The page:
1506 Tasting Notes
My order arrived yesterday. It’s only been six days since I ran out of this but it seemed like a month. I thought learning to properly whip the green tea powder was tough until I found some xanthan gum (paid too much but only local source I could find). I used a little over a 1/4 tsp. The result is kind of tapioca pudding. My first try. Can anyone offer some tips? I mixed the powder and gum then added a little water to mix before adding the milk.
I love black tea from Nepal. To me it takes the best of India and China black and combines them into one great cup. This one is smooth and malty like my favorite Yunnans. There is just enough fruity edge reminiscent of Assam to build interest without the gut hurting tannins (Or maybe they just don’t hurt me in Nepali teas like an Assam usually does). The taste, of this one at least, is only slightly Darjeeling like. Instead of the Muscat this one leans towards apricot. I don’t recall a single Nepali tea I have not liked. Maybe poor English but you know what I mean. This 1st flush one is very tasty. So much so I did not add sweetener.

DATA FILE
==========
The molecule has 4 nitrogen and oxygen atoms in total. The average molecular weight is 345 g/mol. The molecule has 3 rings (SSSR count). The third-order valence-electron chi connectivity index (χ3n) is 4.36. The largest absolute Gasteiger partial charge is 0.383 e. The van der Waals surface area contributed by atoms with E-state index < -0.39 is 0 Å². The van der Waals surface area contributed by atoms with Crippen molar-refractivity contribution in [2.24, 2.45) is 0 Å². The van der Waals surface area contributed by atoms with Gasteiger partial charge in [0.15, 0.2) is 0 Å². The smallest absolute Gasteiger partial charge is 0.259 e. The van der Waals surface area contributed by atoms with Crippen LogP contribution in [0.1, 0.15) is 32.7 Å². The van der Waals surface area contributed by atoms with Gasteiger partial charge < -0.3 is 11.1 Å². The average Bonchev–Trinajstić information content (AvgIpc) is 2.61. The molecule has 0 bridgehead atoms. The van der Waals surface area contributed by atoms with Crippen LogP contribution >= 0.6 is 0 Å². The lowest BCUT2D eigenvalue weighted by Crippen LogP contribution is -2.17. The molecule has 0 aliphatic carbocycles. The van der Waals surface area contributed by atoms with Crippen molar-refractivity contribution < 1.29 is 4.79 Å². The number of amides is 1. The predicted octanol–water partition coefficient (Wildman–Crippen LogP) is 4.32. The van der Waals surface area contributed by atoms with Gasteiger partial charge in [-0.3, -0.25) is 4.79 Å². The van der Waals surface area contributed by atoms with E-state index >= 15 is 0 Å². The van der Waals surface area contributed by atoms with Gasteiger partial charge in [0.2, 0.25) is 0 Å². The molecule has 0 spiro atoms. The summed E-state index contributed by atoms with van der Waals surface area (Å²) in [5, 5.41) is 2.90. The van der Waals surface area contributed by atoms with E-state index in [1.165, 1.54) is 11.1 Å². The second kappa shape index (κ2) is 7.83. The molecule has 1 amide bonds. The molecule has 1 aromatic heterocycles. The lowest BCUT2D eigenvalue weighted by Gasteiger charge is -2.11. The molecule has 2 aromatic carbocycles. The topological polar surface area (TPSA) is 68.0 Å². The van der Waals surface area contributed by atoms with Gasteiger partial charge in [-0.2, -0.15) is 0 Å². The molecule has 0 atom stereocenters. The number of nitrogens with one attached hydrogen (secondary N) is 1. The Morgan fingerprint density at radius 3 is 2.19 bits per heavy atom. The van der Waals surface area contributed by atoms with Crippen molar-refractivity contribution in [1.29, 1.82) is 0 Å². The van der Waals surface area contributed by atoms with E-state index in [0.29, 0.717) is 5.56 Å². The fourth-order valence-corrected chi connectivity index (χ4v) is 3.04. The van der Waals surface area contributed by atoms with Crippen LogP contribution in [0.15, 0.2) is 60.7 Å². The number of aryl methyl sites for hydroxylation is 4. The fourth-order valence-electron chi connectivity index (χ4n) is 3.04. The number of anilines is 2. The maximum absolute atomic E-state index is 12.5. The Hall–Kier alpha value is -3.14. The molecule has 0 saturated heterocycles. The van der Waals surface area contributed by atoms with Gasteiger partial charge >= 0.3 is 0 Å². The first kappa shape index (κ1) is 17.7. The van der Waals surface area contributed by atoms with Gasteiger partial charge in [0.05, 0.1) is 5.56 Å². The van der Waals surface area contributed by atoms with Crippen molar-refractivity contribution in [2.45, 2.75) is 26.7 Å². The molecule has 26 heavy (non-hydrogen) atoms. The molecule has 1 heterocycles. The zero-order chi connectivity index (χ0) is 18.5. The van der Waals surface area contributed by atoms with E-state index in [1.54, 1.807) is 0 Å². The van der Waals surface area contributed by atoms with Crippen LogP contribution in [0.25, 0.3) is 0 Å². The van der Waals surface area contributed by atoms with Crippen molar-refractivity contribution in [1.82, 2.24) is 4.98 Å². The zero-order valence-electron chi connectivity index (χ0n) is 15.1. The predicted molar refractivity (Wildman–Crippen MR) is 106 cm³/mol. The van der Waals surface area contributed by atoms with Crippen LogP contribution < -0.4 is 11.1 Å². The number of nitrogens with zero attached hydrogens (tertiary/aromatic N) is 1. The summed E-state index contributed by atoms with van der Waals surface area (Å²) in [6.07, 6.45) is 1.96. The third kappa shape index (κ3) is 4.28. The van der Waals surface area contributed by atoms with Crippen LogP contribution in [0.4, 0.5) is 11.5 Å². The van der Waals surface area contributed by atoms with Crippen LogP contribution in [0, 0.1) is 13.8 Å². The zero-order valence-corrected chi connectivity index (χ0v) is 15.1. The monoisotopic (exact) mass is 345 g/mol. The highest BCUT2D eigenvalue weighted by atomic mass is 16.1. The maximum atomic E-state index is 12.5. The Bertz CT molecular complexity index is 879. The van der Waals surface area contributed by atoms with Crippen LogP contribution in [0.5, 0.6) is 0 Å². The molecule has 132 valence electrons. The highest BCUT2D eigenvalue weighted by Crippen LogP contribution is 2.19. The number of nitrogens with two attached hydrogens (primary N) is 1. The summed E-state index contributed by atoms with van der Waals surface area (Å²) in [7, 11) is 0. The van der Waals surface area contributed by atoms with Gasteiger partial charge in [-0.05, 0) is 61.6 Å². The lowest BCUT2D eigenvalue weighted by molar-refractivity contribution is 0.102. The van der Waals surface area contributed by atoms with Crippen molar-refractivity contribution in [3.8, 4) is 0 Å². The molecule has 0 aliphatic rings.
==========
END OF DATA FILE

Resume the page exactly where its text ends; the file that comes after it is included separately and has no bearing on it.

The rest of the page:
My green tea powder arrived today! I can stop watching tracking and start mixing smoothies again – Yeah! (The ‘Yeah!’ is to be said with all the enthusiasm of Kermit the Frog)